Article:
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To my understanding, password-protected spreadsheets are not best practice for storing admin creds, whether it's a company of 5 people or a company of 50,000 people. In such a case, what are some best practices for storing admin account credentials?

My two cents: An obvious answer might be encrypt the data and store it in a db. My response to that is say there's a data breach, the db is compromised, maybe the nefarious user(s) grab a copy of your db, deletes the db, and now your admin creds are all gone and you cannot access any systems because you don't know the admin credentials. Maybe storing it n the db is a good move to help ensure the data is encrypted and in one centralized location, but you're still vulnerable if an attack is successful.

There's two-factor authentication and store the data with a third-party but does it make sense to store company sensitive admin credentials with a third-party?

So, I go back to password-protected files or spreadsheets. If only a limited number of people within an organization need to know the admin creds, does it make more sense to store it in a spreadsheet or file, password protect it with AES 256-bit encryption using a very strong password (longer the better), and securely pass the file around to those who need it and update the passwords on a frequent basis? The file would be stored on the local machine of each user who are privy to the information. And maybe break out the creds into several files and each file has a different password to open it.

I'm very curious to hear what others in the community would recommend.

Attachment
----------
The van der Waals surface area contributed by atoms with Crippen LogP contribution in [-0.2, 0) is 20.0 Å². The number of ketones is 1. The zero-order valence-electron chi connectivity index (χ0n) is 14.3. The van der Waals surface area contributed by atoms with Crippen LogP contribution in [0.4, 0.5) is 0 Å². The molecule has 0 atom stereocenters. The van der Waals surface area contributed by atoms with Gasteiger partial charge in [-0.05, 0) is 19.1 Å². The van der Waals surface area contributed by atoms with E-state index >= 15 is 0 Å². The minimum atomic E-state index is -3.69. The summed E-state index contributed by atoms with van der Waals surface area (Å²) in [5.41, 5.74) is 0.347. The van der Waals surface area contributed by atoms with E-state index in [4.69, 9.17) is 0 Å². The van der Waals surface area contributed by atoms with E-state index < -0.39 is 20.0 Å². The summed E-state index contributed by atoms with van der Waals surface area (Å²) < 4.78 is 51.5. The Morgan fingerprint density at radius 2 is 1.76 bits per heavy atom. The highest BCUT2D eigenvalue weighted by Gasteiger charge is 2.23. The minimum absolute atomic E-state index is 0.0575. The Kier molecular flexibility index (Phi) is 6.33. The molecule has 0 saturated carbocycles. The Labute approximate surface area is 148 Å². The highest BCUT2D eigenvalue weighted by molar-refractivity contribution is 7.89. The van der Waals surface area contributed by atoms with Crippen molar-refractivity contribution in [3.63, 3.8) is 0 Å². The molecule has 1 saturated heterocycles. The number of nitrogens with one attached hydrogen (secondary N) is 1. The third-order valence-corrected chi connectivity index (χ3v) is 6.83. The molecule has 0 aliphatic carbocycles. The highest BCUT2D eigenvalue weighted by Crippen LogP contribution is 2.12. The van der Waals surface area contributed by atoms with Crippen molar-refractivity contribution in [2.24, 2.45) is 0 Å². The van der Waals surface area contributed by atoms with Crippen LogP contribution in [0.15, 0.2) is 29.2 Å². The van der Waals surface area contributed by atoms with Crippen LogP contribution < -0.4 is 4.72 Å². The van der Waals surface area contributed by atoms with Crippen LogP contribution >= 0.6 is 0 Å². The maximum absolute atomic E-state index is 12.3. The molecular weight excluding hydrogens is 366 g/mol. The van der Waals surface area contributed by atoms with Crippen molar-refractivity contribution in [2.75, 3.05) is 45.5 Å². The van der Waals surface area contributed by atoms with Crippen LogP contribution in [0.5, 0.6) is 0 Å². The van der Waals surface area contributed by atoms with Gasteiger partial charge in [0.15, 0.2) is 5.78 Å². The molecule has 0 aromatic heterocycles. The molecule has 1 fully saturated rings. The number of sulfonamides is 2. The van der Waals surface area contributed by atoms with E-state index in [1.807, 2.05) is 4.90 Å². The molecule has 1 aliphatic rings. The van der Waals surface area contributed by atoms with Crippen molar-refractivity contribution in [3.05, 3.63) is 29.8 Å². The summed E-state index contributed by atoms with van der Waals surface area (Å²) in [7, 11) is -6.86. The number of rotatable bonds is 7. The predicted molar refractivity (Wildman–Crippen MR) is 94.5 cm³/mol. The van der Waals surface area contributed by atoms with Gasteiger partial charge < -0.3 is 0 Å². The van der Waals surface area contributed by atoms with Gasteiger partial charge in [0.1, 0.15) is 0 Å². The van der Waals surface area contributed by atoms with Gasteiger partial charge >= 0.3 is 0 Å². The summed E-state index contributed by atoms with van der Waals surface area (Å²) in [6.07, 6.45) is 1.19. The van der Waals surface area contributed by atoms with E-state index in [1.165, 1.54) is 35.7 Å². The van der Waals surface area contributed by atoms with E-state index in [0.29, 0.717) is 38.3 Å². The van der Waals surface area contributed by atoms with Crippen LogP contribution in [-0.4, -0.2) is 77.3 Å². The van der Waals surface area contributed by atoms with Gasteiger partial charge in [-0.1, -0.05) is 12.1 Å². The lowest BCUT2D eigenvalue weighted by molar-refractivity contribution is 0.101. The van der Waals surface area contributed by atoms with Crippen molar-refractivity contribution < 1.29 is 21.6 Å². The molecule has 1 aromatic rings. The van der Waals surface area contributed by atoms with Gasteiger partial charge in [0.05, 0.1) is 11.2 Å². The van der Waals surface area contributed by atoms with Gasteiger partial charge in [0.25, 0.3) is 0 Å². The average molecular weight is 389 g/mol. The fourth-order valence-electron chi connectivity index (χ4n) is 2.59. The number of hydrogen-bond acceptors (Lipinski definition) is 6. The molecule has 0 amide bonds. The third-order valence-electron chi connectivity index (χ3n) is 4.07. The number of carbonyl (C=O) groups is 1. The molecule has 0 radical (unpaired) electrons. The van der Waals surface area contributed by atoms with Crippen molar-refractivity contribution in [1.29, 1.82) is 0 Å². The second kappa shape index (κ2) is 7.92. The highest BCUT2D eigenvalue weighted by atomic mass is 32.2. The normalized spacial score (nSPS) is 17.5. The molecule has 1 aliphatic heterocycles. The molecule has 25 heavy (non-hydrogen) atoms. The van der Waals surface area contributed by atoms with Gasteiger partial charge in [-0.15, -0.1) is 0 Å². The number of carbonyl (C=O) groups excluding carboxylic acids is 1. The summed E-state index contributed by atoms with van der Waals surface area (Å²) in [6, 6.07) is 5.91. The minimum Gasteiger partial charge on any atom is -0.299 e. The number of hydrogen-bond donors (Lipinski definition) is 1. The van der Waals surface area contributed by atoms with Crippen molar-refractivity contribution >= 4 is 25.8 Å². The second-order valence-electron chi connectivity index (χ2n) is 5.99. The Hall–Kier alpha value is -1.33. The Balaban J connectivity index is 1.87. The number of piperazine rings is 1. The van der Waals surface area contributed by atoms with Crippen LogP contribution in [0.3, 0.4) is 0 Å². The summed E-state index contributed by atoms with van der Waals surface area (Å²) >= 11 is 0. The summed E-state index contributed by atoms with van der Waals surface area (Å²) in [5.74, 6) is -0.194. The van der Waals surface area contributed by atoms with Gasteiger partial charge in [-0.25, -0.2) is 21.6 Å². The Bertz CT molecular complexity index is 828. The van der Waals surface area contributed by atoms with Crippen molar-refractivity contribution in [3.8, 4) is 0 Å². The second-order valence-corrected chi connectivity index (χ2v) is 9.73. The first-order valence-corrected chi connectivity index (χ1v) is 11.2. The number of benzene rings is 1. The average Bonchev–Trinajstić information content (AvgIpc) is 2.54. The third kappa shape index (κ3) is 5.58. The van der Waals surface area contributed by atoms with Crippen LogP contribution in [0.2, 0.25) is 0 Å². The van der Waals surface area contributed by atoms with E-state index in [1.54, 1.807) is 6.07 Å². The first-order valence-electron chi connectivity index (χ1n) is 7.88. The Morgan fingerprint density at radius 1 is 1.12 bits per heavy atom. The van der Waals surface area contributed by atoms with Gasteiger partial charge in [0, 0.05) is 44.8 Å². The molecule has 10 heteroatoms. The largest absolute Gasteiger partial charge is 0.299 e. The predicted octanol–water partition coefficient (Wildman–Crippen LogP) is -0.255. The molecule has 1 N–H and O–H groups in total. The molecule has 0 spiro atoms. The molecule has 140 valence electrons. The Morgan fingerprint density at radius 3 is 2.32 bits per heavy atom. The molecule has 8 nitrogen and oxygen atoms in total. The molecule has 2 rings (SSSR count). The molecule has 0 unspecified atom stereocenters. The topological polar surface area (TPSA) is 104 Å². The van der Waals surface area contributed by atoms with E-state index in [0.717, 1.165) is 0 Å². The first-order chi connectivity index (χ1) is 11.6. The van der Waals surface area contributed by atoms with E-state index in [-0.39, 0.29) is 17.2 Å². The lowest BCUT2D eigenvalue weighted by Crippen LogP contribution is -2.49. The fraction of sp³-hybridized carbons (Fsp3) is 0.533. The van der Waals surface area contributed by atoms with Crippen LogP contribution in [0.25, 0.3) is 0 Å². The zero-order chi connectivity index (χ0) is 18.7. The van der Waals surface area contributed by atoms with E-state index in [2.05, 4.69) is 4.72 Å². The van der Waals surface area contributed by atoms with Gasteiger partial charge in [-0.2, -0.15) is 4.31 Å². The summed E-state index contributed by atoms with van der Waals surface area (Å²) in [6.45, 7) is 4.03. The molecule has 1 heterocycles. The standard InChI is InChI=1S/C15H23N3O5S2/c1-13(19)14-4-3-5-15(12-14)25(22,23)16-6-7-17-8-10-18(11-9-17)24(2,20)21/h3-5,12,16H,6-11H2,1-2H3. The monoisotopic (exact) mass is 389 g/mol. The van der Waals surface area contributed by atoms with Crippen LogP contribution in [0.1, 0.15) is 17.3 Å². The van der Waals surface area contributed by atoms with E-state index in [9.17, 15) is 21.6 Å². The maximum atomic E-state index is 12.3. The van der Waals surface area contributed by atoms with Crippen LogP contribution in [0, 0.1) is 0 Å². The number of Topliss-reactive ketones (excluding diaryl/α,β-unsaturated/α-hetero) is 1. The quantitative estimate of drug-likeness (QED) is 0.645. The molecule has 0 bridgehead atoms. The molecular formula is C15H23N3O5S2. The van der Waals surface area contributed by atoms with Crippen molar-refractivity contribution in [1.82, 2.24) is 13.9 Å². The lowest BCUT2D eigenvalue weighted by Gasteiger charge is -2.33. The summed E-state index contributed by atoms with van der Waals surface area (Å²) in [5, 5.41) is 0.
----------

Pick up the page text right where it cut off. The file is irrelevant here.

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    Why are you sharing passwords instead of having multiple users as administrators? Each of them can have their own logins and you can even have an audit trail this way. – Limit Aug 10 at 23:30
  • That would be a great idea, actually. The problem at hand is I'm not talking about one system. I'm talking about several different systems. Let's say 100 internal and external applications and each app has their own creds. Each of those apps have different requirements for how admins are setup. Some apps require an admin user, in addition to users with admin role. I have to take that into account. Unfortunately, it's not that simple. That is a good idea, though. I may have to re-investigate each app to see if the admin user can be eliminated. – user3621633 Aug 11 at 17:03
  • Also, while you are at it, it would be a good idea to check if those systems support single sign on. That can help as well – Limit Aug 12 at 18:28
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I'd rather have a password manager with 2 factor auth. You're quite right, in that it's a target, and it's got to be one of your #1s in any kind of DR scenario. I think the advantages of one source of truth, secure password sharing, true random password generation, and granulated access control are worth the hassle of having another system to make highly available, etc.

There's so many disadvantages with using multiple copies of anything, so many ways it's open to abuse and human error...even within a small team.

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  • Yes, that's the problem with multiple copies, instead of one centralized location. Would you use a password manager with 2-auth on a company domain or third-party? If it's hosted internally and that system gets breached, maybe the hackers can't decrypt the data but they can delete it and then I'm in a real pickle with no way to get into any apps which require an admin user (as opposed to users with admin roles). What can take hours to get in may take days or weeks on the phone with various vendors. It's a nightmare scenario if we lose those creds. – user3621633 Aug 11 at 17:09
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    If I was standing something like this up in the cloud, I'd want access whitelisted to my IP address/es. Way round might be to do that but also include IP addresses of a trusted third party as a break-glass type thing, if your whole network got really borked. On prem, it's ultimately going to come down to your backups / backup infrastructure... – D0gfather Aug 11 at 19:16

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